Thousands of cluster munition casualties from past conflicts have gone unrecorded, particularly casualties that occurred during extensive use in Southeast Asia, Afghanistan and the Middle East (notably in Iraq, where there have been estimates of between 5,500 and 8,000 casualties from cluster munitions since 1991). Before 2008, when the Convention on Cluster Munitions opened for signature, 13,306 recorded cluster munition casualties were identified globally. Since then, the number of recorded casualties has increased due to updated casualty surveys identifying pre-convention casualties, new casualties from pre-convention remnants, as well as new use of cluster munitions during attacks and the remnants they have left behind.


The Monitor recorded a total of 286 cluster munition casualties in 2019. These casualties occurred in nine countries, including four States Parties, and two other areas. Civilians accounted for 99% of all casualties whose status was recorded in 2019, as was the case in 2018 and 2017, consistent with statistics on cluster munition casualties for all time due to the indiscriminate and inhumane nature of the weapon.

The total figure for annual casualties in 2019 includes those incurred at the time of attack (221) and from explosive cluster munition remnants (65). The real number of new casualties is likely to be much higher and fluctuations in some years may be due to variations in the availability of information and data at country level.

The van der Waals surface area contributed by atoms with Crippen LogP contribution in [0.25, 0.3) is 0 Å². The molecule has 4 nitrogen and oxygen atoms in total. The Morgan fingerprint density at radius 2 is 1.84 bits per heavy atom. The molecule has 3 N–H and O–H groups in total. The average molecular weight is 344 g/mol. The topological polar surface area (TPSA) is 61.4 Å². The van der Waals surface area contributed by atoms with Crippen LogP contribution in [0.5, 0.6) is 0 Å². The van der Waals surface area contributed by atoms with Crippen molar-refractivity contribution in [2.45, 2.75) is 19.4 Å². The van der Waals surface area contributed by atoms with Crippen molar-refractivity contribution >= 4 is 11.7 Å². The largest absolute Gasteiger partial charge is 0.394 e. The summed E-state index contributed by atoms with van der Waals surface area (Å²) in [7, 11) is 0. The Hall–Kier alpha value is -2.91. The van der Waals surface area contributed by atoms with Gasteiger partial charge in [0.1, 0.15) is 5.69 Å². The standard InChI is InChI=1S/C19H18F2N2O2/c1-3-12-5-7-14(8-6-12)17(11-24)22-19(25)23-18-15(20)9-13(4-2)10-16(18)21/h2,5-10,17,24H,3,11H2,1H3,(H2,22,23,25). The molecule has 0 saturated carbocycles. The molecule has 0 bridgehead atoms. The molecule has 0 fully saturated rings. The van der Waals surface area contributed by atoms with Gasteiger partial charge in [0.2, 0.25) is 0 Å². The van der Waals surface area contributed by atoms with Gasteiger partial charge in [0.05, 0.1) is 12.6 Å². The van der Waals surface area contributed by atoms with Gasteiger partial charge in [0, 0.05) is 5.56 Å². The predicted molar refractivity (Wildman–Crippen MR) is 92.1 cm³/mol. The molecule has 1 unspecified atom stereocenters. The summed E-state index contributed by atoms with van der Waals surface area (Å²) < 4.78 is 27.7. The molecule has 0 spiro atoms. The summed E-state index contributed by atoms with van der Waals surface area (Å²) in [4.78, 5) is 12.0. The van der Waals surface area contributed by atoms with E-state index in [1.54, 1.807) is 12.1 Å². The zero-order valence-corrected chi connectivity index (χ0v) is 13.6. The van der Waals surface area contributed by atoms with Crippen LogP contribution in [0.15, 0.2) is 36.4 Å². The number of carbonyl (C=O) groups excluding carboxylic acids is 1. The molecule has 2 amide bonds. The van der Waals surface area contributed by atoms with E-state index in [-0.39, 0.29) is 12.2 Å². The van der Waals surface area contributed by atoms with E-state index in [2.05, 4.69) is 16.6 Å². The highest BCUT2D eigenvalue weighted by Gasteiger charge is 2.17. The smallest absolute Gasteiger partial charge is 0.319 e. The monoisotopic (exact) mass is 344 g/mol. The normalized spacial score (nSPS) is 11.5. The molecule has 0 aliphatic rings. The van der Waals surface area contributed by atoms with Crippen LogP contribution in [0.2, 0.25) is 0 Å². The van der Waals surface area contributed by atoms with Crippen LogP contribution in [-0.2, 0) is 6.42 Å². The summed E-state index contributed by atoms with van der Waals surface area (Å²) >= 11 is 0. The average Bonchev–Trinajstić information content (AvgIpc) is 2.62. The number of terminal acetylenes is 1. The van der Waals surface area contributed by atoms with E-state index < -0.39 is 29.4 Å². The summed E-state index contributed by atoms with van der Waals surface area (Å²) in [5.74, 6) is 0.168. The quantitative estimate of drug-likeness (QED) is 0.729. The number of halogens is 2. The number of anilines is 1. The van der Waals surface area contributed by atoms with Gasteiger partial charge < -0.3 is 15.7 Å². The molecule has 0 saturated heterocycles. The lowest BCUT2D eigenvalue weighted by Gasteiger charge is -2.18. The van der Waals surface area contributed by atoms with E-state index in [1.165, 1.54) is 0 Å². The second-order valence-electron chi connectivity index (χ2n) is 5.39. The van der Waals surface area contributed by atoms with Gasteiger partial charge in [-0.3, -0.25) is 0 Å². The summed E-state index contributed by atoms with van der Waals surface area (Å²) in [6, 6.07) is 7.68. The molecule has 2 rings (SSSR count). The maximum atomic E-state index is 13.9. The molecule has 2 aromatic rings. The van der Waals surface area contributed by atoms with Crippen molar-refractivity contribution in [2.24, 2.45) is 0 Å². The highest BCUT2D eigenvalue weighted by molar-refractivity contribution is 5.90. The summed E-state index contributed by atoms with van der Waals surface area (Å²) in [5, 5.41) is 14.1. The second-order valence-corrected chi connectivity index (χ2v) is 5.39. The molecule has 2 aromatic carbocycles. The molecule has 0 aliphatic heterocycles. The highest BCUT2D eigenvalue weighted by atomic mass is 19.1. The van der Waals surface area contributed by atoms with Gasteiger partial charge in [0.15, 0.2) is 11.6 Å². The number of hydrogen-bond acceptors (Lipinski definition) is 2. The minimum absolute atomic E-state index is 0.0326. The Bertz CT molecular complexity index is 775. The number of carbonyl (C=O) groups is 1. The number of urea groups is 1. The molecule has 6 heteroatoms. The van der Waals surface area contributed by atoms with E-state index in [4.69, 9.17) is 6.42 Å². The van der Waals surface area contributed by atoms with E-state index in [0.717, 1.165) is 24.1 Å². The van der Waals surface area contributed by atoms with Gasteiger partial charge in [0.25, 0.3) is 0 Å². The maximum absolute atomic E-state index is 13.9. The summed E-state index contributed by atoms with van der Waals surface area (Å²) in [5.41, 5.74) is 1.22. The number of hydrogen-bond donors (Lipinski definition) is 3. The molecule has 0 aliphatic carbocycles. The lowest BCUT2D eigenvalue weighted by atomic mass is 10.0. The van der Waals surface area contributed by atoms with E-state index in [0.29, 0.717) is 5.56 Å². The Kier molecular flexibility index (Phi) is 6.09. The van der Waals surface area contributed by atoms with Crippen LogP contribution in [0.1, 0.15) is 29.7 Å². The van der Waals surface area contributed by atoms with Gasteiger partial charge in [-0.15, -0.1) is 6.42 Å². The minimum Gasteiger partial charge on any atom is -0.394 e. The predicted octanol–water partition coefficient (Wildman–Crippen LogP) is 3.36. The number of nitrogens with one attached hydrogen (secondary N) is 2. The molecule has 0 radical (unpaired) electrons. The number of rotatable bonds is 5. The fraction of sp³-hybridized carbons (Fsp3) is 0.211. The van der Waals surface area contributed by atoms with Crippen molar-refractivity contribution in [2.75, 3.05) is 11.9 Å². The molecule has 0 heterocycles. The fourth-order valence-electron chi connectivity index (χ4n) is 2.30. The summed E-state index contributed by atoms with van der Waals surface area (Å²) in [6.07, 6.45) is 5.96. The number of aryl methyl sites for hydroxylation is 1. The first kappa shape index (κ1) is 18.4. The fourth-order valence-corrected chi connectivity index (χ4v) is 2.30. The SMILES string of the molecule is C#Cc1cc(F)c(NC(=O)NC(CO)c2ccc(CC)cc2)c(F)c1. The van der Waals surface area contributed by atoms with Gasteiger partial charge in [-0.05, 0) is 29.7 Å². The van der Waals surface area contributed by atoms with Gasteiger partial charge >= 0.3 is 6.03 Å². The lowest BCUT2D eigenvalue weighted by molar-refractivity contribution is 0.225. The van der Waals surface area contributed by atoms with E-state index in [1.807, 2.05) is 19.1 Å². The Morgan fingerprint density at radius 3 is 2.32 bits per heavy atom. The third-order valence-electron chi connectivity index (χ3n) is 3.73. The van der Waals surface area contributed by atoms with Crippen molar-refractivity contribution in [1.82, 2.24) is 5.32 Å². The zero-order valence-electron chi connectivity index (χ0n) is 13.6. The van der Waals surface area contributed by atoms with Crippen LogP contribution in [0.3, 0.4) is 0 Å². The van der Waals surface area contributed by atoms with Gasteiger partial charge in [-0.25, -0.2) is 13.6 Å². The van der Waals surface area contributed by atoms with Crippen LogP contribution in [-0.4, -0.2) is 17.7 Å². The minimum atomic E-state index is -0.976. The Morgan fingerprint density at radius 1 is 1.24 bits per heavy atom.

The 2019 total marks an increase from the total of 149 casualties recorded in 2018, which was the lowest annual global casualty figure since 2012 when the Monitor started recording cluster munition casualties from new use in Syria. The 2019 total is almost equivalent to the 289 casualties recorded in 2017, which marked a signi cant drop from the 971 cluster munition casualties recorded in 2016.

Overall, in 2019, 221 people were recorded killed or injured directly due to cluster munition attacks in Libya and Syria. This is an increase on the 65 casualties recorded in Syria in 2018, and the 196 casualties recorded in total due to attacks in Syria and Yemen in 2017. In 2016 and 2017, the only casualties from cluster munition attacks were recorded in Syria and Yemen.